Those calling for the boycott aren't exactly happy that their attempt at publicity has been turned back on them. The National Gun Victims (sic) Action Council released a letter yesterday from a group of professional "peace activists." They freely acknowledge that those of us who believe in our rights will be sipping our coffees, teas, and hot chocolates today at Starbucks and that we will be creating a bump in sales for Starbucks.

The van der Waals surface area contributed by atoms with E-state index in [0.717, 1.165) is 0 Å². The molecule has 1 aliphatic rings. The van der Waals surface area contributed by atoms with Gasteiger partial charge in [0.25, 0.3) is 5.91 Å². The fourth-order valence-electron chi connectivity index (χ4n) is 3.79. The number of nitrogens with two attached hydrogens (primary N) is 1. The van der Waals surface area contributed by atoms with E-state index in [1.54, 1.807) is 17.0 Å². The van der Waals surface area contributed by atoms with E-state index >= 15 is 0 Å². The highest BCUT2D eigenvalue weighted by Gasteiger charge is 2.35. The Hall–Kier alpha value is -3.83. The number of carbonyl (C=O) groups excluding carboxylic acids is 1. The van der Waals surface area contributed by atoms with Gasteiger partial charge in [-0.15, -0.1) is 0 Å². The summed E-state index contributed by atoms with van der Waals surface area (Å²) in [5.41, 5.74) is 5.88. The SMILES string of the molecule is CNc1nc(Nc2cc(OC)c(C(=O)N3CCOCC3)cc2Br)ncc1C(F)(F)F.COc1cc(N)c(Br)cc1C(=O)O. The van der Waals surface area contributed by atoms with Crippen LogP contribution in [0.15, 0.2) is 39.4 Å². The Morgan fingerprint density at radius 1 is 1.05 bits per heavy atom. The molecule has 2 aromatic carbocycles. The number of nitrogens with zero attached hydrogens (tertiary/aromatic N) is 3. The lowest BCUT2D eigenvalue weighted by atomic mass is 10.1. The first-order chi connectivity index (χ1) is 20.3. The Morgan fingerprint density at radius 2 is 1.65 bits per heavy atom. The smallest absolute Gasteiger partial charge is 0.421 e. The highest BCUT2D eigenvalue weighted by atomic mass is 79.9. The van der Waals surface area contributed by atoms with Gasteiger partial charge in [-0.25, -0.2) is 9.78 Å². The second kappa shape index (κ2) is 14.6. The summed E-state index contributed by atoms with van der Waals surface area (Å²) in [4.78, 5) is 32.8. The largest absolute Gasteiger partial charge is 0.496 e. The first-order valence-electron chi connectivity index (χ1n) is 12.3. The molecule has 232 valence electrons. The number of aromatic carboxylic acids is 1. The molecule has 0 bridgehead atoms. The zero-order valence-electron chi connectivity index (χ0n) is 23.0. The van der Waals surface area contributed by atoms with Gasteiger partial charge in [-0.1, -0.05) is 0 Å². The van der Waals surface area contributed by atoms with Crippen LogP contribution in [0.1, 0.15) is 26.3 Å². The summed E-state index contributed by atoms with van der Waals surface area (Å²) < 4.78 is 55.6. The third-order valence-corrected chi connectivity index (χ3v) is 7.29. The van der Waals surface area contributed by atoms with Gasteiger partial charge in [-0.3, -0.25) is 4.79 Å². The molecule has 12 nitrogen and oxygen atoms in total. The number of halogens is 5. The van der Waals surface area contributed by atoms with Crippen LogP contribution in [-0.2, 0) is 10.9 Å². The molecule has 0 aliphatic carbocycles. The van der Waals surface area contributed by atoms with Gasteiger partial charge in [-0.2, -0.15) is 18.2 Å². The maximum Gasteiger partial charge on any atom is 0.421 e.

We also hope to say “thank you” soon for leadership on the legislative front¬–the kind of leadership you are exercising with respect to marriage equality. So far, your publicized rationale in defense of welcoming guns in your stores has (been) simple: you state that Starbucks is just following the law, state by state. That means that in 43 states you welcome openly carried guns and other firearms, while saying ‘yes’ to concealed carry in 49 states. But the law in all 50 states allows you to ban guns from your stores. Starbucks can do more than choose between competing laws. Starbucks can help change the law! Starbucks can use its corporate clout, in cooperation with others to challenge the powerful gun lobby, end the impasse in Washington that has blocked any meaningful gun violence prevention legislation in the 18 years since the Brady Bill was passed.What they are having trouble comprehending is that support for marriage equality and gay rights doesn't automatically correlate into support for gun control. Indeed, if they had looked at the plaintiffs in a number of important gun rights cases, they might have understood that many gay men and women have rejected being kept defenseless. That the right to self-defense and self-protection is a human right seems to have eluded the gun prohibitionists and the professional peace activist groups.